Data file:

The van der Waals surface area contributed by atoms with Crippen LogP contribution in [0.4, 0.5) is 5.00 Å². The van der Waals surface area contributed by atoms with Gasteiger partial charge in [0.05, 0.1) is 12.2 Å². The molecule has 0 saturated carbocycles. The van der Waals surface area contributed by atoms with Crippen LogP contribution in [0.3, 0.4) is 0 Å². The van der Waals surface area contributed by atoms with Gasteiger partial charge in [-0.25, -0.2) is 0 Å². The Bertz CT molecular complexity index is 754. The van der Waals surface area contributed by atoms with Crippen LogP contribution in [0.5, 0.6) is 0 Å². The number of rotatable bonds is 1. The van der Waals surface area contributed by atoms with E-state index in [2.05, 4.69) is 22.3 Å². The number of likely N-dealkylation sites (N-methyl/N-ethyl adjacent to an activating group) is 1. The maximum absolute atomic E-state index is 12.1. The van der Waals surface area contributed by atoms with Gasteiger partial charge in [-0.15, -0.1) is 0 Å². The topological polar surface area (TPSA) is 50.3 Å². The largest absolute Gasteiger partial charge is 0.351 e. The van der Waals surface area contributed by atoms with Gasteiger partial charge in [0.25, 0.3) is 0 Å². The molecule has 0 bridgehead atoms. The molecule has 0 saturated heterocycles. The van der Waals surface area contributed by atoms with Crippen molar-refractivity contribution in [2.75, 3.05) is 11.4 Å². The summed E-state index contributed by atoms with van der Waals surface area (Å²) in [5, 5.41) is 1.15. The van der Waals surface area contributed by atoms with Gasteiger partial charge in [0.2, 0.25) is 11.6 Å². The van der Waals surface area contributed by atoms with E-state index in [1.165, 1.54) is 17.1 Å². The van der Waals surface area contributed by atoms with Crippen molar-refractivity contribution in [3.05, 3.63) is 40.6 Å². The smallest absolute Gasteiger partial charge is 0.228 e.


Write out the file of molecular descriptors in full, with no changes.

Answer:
The van der Waals surface area contributed by atoms with Crippen LogP contribution in [0.4, 0.5) is 5.00 Å². The van der Waals surface area contributed by atoms with Gasteiger partial charge in [0.05, 0.1) is 12.2 Å². The molecule has 0 saturated carbocycles. The van der Waals surface area contributed by atoms with Crippen LogP contribution in [0.3, 0.4) is 0 Å². The van der Waals surface area contributed by atoms with Gasteiger partial charge in [-0.25, -0.2) is 0 Å². The Bertz CT molecular complexity index is 754. The van der Waals surface area contributed by atoms with Crippen LogP contribution in [0.5, 0.6) is 0 Å². The number of rotatable bonds is 1. The van der Waals surface area contributed by atoms with E-state index in [2.05, 4.69) is 22.3 Å². The number of likely N-dealkylation sites (N-methyl/N-ethyl adjacent to an activating group) is 1. The maximum absolute atomic E-state index is 12.1. The van der Waals surface area contributed by atoms with Gasteiger partial charge in [-0.15, -0.1) is 0 Å². The topological polar surface area (TPSA) is 50.3 Å². The largest absolute Gasteiger partial charge is 0.351 e. The van der Waals surface area contributed by atoms with Gasteiger partial charge in [0.25, 0.3) is 0 Å². The molecule has 0 bridgehead atoms. The molecule has 0 saturated heterocycles. The van der Waals surface area contributed by atoms with Crippen molar-refractivity contribution in [2.75, 3.05) is 11.4 Å². The summed E-state index contributed by atoms with van der Waals surface area (Å²) in [5, 5.41) is 1.15. The van der Waals surface area contributed by atoms with Gasteiger partial charge in [0.2, 0.25) is 11.6 Å². The van der Waals surface area contributed by atoms with E-state index in [1.165, 1.54) is 17.1 Å². The van der Waals surface area contributed by atoms with Crippen molar-refractivity contribution in [3.05, 3.63) is 40.6 Å². The smallest absolute Gasteiger partial charge is 0.228 e.